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State commission investigates conflict-of-interest claim in SLO all-electric building vote

Santa Rosa and Pacifica are the latest California cities to draft local laws aiming to curb the use of natural gas infrastructure in new construction. It’s part of a push to move away from fossil fuels and towards renewable energy.

San Luis Obispo city officials voted once—in early September—to pass a similar ordinance on what’s called decarbonization.

But then attorneys for a utility labor union cried foul.

San Luis Obispo city council member and vice mayor Andy Pease is a partner in a green building consultancy firm, one that helps clients build commercial or residential projects that save energy and meet industry standards for sustainability. So, according to a law firm representing the Utility Workers Union of America Local 132, by voting on an ordinance that incentivizes all-electric appliances and heating and cooling systems in new buildings, Pease has a conflict of interest, and should be disqualified from voting.

On September 3, the city’s new Clean Energy Choice Program passed by a vote of four to one. But before the city council could finalize the ordinance with a second reading at its September 17 meeting, the city received the letter from the union's legal team claiming that Pease's "business interests...create the conflict."

City officials then asked the California Fair Political Practices Commission (FPPC) for guidance.

But instead of offering direction, the FPPC is now investigating, and all of the city’s actions regarding decarbonization are on hold.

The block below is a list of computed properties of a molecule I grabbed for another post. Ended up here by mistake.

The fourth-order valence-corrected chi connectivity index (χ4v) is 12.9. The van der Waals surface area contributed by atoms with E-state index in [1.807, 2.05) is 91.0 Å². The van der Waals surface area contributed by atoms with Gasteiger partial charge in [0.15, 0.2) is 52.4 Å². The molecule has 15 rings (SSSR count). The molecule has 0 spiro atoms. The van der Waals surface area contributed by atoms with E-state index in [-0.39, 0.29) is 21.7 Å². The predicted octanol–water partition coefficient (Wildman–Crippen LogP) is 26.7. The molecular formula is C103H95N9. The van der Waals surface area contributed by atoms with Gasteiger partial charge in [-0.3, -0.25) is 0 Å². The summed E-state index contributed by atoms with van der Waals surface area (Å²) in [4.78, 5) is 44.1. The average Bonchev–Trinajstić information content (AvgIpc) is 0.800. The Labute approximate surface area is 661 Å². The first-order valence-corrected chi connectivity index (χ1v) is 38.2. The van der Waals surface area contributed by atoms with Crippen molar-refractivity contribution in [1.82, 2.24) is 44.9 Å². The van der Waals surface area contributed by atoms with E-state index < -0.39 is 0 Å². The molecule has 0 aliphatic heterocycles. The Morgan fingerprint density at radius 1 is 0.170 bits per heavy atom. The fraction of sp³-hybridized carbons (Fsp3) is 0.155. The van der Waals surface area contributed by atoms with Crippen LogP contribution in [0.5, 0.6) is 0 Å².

On November 7, the FPPC sent a letter to the union’s attorney—and Pease—informing them that the commission's Enforcement Division was investigating the conflict-of-interest allegations.

The commission’s attorney also sent an email message to San Luis Obispo city attorney Christine Dietrick, saying the FPPC’s Advice Division couldn’t provide advice on the case, as requested.

“The reason we have to decline to provide advice is because...a court may enjoin and ultimately void any action taken by a city council if it determines that a disqualified councilmember took part in the decision,” FPPC council Toren Lewis wrote in an email to Dietrick, who provided a copy to KCBX News. “Since we cannot determine whether Councilmember Pease was disqualified from participating in the Council’s September actions (because it involves past conduct), we therefore must decline to provide written advice as to future decisions.”

Dietrick said the San Luis Obispo city council “has not yet made any decisions regarding whether to proceed without Vice Mayor Pease’s participation.”

If  it is determined that Pease is disqualified from voting on the ordinance, the new building standards—called reach codes—could still be enacted if there remains a three-vote majority on the issue when the FPPC investigation concludes.